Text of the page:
that rattles: a rattling door.
remarkably good, lively, or fast: a rattling talk; a rattling gallop.


very: a rattling good time.

Origin of rattling

1350–1400; Middle English ratelinge; see rattle1, -ing2
Related formsrat·tling·ly, adverb



verb (used without object), rat·tled, rat·tling.

to give out or cause a rapid succession of short, sharp sounds, as in consequence of agitation and repeated concussions: The windows rattled in their frames.
to move or go, especially rapidly, with such sounds: The car rattled along the highway.
to talk rapidly; chatter: He rattled on for an hour about his ailments.

verb (used with object), rat·tled, rat·tling.

to cause to rattle: He rattled the doorknob violently.
to drive, send, bring, etc., especially rapidly, with rattling sounds: The wind rattled the metal can across the roadway.
to utter or perform in a rapid or lively manner: to rattle off a list of complaints.
to disconcert or confuse (a person): A sudden noise rattled the speaker.
Hunting. to stir up (a cover).


a rapid succession of short, sharp sounds, as from the collision of hard bodies.
an instrument contrived to make a rattling sound, especially a baby's toy filled with small pellets that rattle when shaken.
the series of horny, interlocking elements at the end of the tail of a rattlesnake, with which it produces a rattling sound.
a rattling sound in the throat, as the death rattle.

Origin of rattle

1250–1300; Middle English ratelen (v.), ratele (noun) (cognate with Dutch ratelen, German rasseln); imitative

Synonyms for rattle



verb (used with object), rat·tled, rat·tling. Nautical.

to furnish with ratlines (usually followed by down).

Origin of rattle

1720–30; back formation from ratling ratline (taken as verbal noun)
Dictionary.com Unabridged Based on the Random House Unabridged Dictionary, © Random House, Inc. 2019

Examples from the Web for rattling

Contemporary Examples of rattling

Historical Examples of rattling

  • Josie is rattling volubly, but with a hint of the confidential in her tone.

    The Fortune Hunter

    Louis Joseph Vance

  • It seemed to him that something was rattling behind him along the wall.

    Casanova's Homecoming

    Arthur Schnitzler

  • On they went, rattling and jingling along the road till they came to the tree.

  • Laura Ann was rattling stove-lids at the other end of the kitchen.

    Four Girls and a Compact

    Annie Hamilton Donnell

  • They struggled in this manner with a rattling in their throats, writhing in the horror of their caresses.

    Therese Raquin

    Emile Zola

British Dictionary definitions for rattling



informal (intensifier qualifying something good, fine, pleasant, etc)a rattling good lunch



Sir Simon . born 1955, English conductor. Principal conductor (1980–91) and music director (1991–98) of the City of Birmingham Symphony Orchestra; chief conductor of the Berlin Philharmonic Orchestra from 2002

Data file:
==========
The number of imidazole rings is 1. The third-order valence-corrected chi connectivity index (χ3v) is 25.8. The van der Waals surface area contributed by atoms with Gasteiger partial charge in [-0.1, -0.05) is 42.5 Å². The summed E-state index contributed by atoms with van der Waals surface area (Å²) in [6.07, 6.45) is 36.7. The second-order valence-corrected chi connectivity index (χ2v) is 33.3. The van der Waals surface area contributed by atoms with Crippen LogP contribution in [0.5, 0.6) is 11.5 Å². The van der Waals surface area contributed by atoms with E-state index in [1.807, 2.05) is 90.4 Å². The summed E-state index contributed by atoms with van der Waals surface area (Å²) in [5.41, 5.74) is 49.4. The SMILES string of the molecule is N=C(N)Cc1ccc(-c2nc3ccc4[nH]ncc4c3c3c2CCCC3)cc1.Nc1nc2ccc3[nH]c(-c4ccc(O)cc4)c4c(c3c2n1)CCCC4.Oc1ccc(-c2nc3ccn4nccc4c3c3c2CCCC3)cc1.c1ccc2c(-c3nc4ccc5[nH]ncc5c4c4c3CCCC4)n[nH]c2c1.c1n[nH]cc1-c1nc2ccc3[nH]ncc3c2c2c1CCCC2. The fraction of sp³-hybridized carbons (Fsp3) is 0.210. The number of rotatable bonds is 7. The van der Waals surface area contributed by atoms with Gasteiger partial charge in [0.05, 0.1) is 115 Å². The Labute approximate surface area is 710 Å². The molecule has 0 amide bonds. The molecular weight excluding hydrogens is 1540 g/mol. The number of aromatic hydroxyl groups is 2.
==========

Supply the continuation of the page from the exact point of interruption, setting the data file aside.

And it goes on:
to make or cause to make a rapid succession of short sharp sounds, as of loose pellets colliding when shaken in a container
to shake or cause to shake with such a soundthe explosion rattled the windows
to send, move, drive, etc, with such a soundthe car rattled along the country road
(intr foll by on) to chatter idly; talk, esp at lengthhe rattled on about his work
(tr ; foll by off, out etc) to recite perfunctorily or rapidly
(tr) informal to disconcert; make frightened or anxious


a rapid succession of short sharp sounds
an object, esp a baby's toy, filled with small pellets that rattle when shaken
a series of loosely connected horny segments on the tail of a rattlesnake, vibrated to produce a rattling sound
any of various European scrophulariaceous plants having a capsule in which the seeds rattle, such as Pedicularis palustris (red rattle) and Rhinanthus minor (yellow rattle)
idle chatter
an idle chatterer
med another name for rale

Word Origin for rattle

C14: from Middle Dutch ratelen; related to Middle High German razzen, of imitative origin




(tr often foll by down) to fit (a vessel or its rigging) with ratlines

Word Origin for rattle

C18: back formation from rattling, variant of ratline
Collins English Dictionary - Complete & Unabridged 2012 Digital Edition © William Collins Sons & Co. Ltd. 1979, 1986 © HarperCollins Publishers 1998, 2000, 2003, 2005, 2006, 2007, 2009, 2012

Word Origin and History for rattling



c.1300 (intransitive), "To make a quick sharp noise with frequent repetitions and collisions of bodies not very sonorous: when bodies are sonorous, it is called jingling" [Johnson]. Perhaps in Old English but not recorded; if not, from Middle Dutch ratelen, probably of imitative origin (cf. German rasseln "to rattle," Greek kradao "I rattle"). Sense of "utter smartly and rapidly" is late 14c. Meaning "to go along loosely and noisily" is from 1550s. Transitive sense is late 14c.; figurative sense of "fluster" is first recorded 1869. Related: Rattled; rattling.



c.1500, "rapid succession of short, sharp sounds," from rattle (v.). As a child's toy, recorded from 1510s. As a sound made in the throat (especially of one near death) from 1752.

Online Etymology Dictionary, © 2010 Douglas Harper